In 2011, Toy Story 3 was nominated for five Oscars, including Best Picture and Best Animated Feature. Though The King’s Speech ended up taking the night’s top prize, Toy Story 3 (which was named Best Animated Feature) made history that night, as it was the third ever animated movie to score a Best Picture nod; 1991’s Beauty and the Beast and 2009’s Up are the other two films to earn the same accolade.

3. The Lord of the Rings: The Return of the King (2003)

Although the first two installments in The Lord of the Rings trilogy—2001’s The Fellowship of the Ring and 2002’s The Two Towers—were each nominated for Best Picture, it was the final movie that ended up winning the Academy Award in 2004. In fact, The Return of the King won 11 Oscars that year, sweeping every category in which it was nominated, and tying Ben-Hur and Titanic for the most awards received in one night.

4. The Lord of the Rings: The Two Towers (2002)

In 2003, The Two Towers won two of the six Oscars for which it was nominated, for Best Sound Editing and Best Visual Effects. Rob Marshall’s musical Chicago beat it out for Best Picture.  

5. The Silence of the Lambs (1991)

Anthony Hopkins as Hannibal Lecter in 'The Silence of the Lambs' (1991)
20th Century Fox Home Entertainment

In 1992, The Silence of the Lambs made a clean sweep of the “Big Five” categories: Best Picture, Best Director for Jonathan Demme, Best Actor for Sir Anthony Hopkins, Best Actress for Jodie Foster, and Best Adapted Screenplay for Ted Tally. Although The Silence of the Lambs isn’t a direct sequel to Michael Mann’s 1986 film Manhunter, it’s based on the sequel novel to author Thomas Harris’s Red Dragon, on which Manhunter was based. It also features the character Hannibal Lecter in a major role, who was played by Brian Cox in Manhunter—before Hopkins made the role his own. Got that?

6. The Godfather: Part III (1990)

Though it’s often considered the far inferior film in The Godfather trilogy, The Godfather: Part III received seven Academy Award nominations in 1991, including Best Picture and Best Director for Francis Ford Coppola. Ultimately, it lost to Kevin Costner’s Dances with Wolves, making it the only installment in The Godfather Saga not to win a Best Picture Oscar.

7. The Godfather: Part II (1974)

Al Pacino in 'The Godfather: Part II' (1974)
Paramount Pictures

In 1975, The Godfather: Part II became the first sequel in Oscar history to win the Academy Award for Best Picture. It won the coveted award two years after the original film was named Best Picture. The sequel was nominated for a total of 11 Oscars, with three separate nominations in the Best Supporting Actor category alone: one for Michael Vincenzo Gazzo (who played Frankie Pentangeli) and Lee Strasberg (as Hyman Roth), and one for Robert De Niro, who took home the statuette for playing the younger version of Vito Corleone.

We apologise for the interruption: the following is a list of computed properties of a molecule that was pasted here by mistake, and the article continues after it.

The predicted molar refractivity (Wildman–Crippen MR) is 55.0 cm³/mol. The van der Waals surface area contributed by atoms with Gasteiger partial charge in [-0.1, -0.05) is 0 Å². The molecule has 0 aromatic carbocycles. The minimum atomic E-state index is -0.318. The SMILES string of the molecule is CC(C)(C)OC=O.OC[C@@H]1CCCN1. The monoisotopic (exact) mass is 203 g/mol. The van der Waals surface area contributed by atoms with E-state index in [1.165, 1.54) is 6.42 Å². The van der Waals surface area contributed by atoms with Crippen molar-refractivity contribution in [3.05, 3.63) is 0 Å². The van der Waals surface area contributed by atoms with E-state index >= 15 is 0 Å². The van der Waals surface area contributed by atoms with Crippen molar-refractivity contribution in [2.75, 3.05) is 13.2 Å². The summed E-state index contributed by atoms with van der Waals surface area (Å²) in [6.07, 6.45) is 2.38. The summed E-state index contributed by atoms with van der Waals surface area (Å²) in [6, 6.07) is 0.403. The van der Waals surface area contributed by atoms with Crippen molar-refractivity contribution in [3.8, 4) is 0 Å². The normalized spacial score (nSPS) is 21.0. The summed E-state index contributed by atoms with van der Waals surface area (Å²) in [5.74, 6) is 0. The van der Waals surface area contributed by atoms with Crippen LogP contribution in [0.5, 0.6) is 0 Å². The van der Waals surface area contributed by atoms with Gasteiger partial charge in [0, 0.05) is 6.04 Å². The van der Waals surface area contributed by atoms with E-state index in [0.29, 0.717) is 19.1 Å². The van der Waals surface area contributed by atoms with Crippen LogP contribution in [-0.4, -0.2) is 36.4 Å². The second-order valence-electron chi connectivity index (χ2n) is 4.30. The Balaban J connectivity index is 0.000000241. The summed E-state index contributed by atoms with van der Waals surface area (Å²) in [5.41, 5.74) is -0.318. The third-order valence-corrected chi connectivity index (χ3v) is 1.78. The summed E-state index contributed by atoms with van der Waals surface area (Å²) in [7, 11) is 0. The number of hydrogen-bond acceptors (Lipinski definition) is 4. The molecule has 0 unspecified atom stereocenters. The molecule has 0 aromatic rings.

8. The Bells of St. Mary's (1945)

Though it lost Best Picture to Billy Wilder’s The Lost Weekend at the 1946 Oscars, The Bells of St. Mary’s is the first movie sequel to be nominated for the Academy’s biggest prize. The film is a sequel to Leo McCarey’s previous film, 1944’s Going My Way, which won the Oscar for Best Picture a year earlier. While Going My Way and The Bells of St. Mary’s feature different stories and casts, Bing Crosby stars in both movies as Father Chuck O'Malley.

An earlier version of this article ran in 2016.

James Cameron Directed Entourage's Aquaman, But He Could Never Direct the Real One

Tommaso Boddi, Getty Images for AMC
Tommaso Boddi, Getty Images for AMC

Oscar-winning director James Cameron is no stranger to CGI. With movies like Avatar under his belt, you’d expect Cameron to find a particular sort of enjoyment in special effects-heavy movies like James Wan's Aquaman. But Cameron—who directed the fictional version of Aquaman featuring fictional movie star Vinnie Chase in the very real HBO series Entourage—has a little trouble with suspension of disbelief.

In a recent interview with Yahoo!, Cameron said that while he did enjoy Aquaman, he would never have been able to direct the movie itself because of its lack of realism.

"I think it’s great fun,” Cameron said. “I never could have made that film, because it requires this kind of total dreamlike disconnection from any sense of physics or reality. People just kind of zoom around underwater, because they propel themselves mentally, I guess, I don’t know. But it’s cool! You buy it on its own terms.”

"I’ve spent thousands of hours underwater," the Titanic director went on to say. "While I can enjoy that film, I don’t resonate with it because it doesn’t look real.”

While Aquaman was shot on a soundstage, Cameron will be employing state-of-the-art technology that will allow him to actually be underwater while shooting underwater scenes for his upcoming Avatar sequels.

[h/t Yahoo!]